Yue Restaurant: Dim Sum in Richmond
Weekends are made for dim sum (guess it’s the Chinese equivalent of brunch). We decided to check out Yue Restaurant in mid-August. This well-appointed restaurant is located in a little mini mall in Richmond and has a couple of private rooms in the back.
Prices at Yue are slightly on the more expensive side with small dishes running at $5.13 and large dishes at $7.13 (they have a little note stapled to the menu that indicated that their dim sum prices were $0.25 higher than what was printed on their menu).
When you order steamed beef tripe at many dim sum restaurants, you wind up with omasum (or bible tripe) – which isn’t bad… but sometimes, I’ve got a hankering for Honeycomb Beef Tripe ($7.13). These tender morsels of tripe were quite good but I was a bit surprised that they were served on top of stewed potatoes (which gave the impression of more tripe than what was in the dish).
The Fried Eggplant with Shrimp Paste ($7.13) had a perfect crispy texture. Unlike some other restaurants, this was accompanied with a sweet and sour type dipping sauce.
Next up was the Siu Mai with Black Truffle ($7.13). The 5 smallish pieces were similar to the ones we’ve had at Chef Tony and were smooth to the bite.
The next dish to arrive at our table was our dessert order of Lychee in Olive Jello ($5.13). These cube-shaped gelatin pieces were super slippery to pick up but were filled with real lychee and goji berry pieces.
I didn’t pay too much attention to the menu when I ordered the Steamed Red Rice Rolls Chinese Donut ($8.63) because I was surprised that the rice roll was red when it arrived at our table. Not only that, but the Chinese donut was hollowed out and filled with shrimp paste which made this dish velvety, crispy, and savory all at the same time.
Our final dish to arrive at the table was Steamed Bean Curd Wraps ($7.13) which had a really good pork filling but which were a bit difficult to bite through.
We returned the following month to try out some of their other dim sum dishes. The Steamed Beef Rice Rolls $7.13) were velvety smooth with the filling intermingled with the rice rolls instead of a more traditional filling that’s completely encased by the rice rolls.
Next up was the Steamed Spare Ribs with Black Bean Sauce ($7.13) which I found to be cut up into large pieces that made it difficult to eat. Most of the pieces were also more on the bony side instead of being meaty.
Like in many Chinese dim sum restaurants, our dessert came out mid-meal but I thought the Mango Pudding ($5.13) turned out fairly good.
The Pan-Fried Turnip Cake with Preserved Meat ($6.13) is a staple of Cantonese dim sum dishes (also known as lo bak go) and made with grated turnip and Chinese sausage. There’s something very comforting about this dish.
You can’t have dim sum without ordering a dumpling so we opted for the House Special Dumpling ($7.13) made with shrimp, celery, and carrot. The filling was not as plump as you’d see in a har gow dumpling which is made of just shrimp. It was an okay dumpling but nothing really made it stand out to be called a “house special”.
The last item to arrive on this revisit was the Steamed Chicken Feet in Special Sauce ($7.13) which they initially forgot to put in the order for us. While I don’t eat this very often, I found that their version wasn’t very tender. Typically, I expect the skin to come off fairly easily and the cartilage to be very gelatinous but that wasn’t the case here.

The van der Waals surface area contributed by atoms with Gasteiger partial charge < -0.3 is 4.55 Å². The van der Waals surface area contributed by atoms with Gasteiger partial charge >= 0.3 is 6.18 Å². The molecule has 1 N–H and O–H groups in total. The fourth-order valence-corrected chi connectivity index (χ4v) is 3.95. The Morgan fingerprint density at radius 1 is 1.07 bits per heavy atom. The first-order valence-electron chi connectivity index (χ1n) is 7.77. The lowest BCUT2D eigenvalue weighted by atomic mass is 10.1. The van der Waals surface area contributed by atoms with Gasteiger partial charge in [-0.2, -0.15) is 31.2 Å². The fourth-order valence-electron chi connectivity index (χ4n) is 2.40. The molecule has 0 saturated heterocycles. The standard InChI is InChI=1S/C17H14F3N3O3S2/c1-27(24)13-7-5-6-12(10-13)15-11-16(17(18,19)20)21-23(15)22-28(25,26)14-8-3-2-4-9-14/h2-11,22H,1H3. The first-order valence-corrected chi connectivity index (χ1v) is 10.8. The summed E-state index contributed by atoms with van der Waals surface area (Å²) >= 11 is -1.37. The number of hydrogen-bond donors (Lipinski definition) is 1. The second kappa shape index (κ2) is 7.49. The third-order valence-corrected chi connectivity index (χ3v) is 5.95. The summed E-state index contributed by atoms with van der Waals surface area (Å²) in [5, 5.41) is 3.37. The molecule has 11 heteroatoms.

It was another 3 months before we returned to this restaurant. This time, we started with something that’s truly comforting… sticky rice. More specifically, Steamed Sticky Wild Rice with Preserved Seafood ($7.25). This is a variant of the more common dim sum dish that you find at Cantonese restaurants (lo mai gai) with the inclusion of wild rice and seafood.
We ordered the Steamed Beef Rice Roll again because we thought they did a pretty good job with it on one of our previous visits.
For our dumpling on this visit, we picked the Steamed Dumpling with Scallop and Truffle ($8.75).
And then followed that up with the Deep-Fried Dumpling with Pork and Shrimp ($7.25). At Yue, I found that these football-shaped dumplings were smaller than at some other restaurants but, unlike those other restaurants where the inside is mostly hollow with a bit of filling, these dumplings were completely filled up on the inside. When you bite into the lightly crispy exterior, you get the chewy texture of the shell mixed with the savory filling.
Lastly, we had the Deep-Fried Bean Curd Sheet with Prawn and Chive ($7.25). I’m not sure what I was really expecting with this dish. Usually, we order a steamed version of the bean curd wrapper but I actually wound up liking this dish a lot. The bean curd wrapper had a nice crunch on the outside which complimented nicely with the filling.
Overall, I found that most of the dishes here were pretty good (with some misses). Tea worked out to $3.60 for 2 people.
110-8351 Alexandra Rd
Posted on January 14, 2019, in Breakfast, Brunch, Chinese, Dim Sum, Restaurant Review and tagged Chicken Feet, Chinese, Chinese Donut Rice Roll, Dim Sum, Eggplant Stuffed with Shrimp Paste, Food, Honeycomb Tripe, Mango Pudding, Pan Fried Radish Cake, Red Rice Rolls, restaurant review, Richmond, Siu Mai, Steamed Beef Rice Rolls, Truffle Siu Mai. Bookmark the permalink. Leave a comment.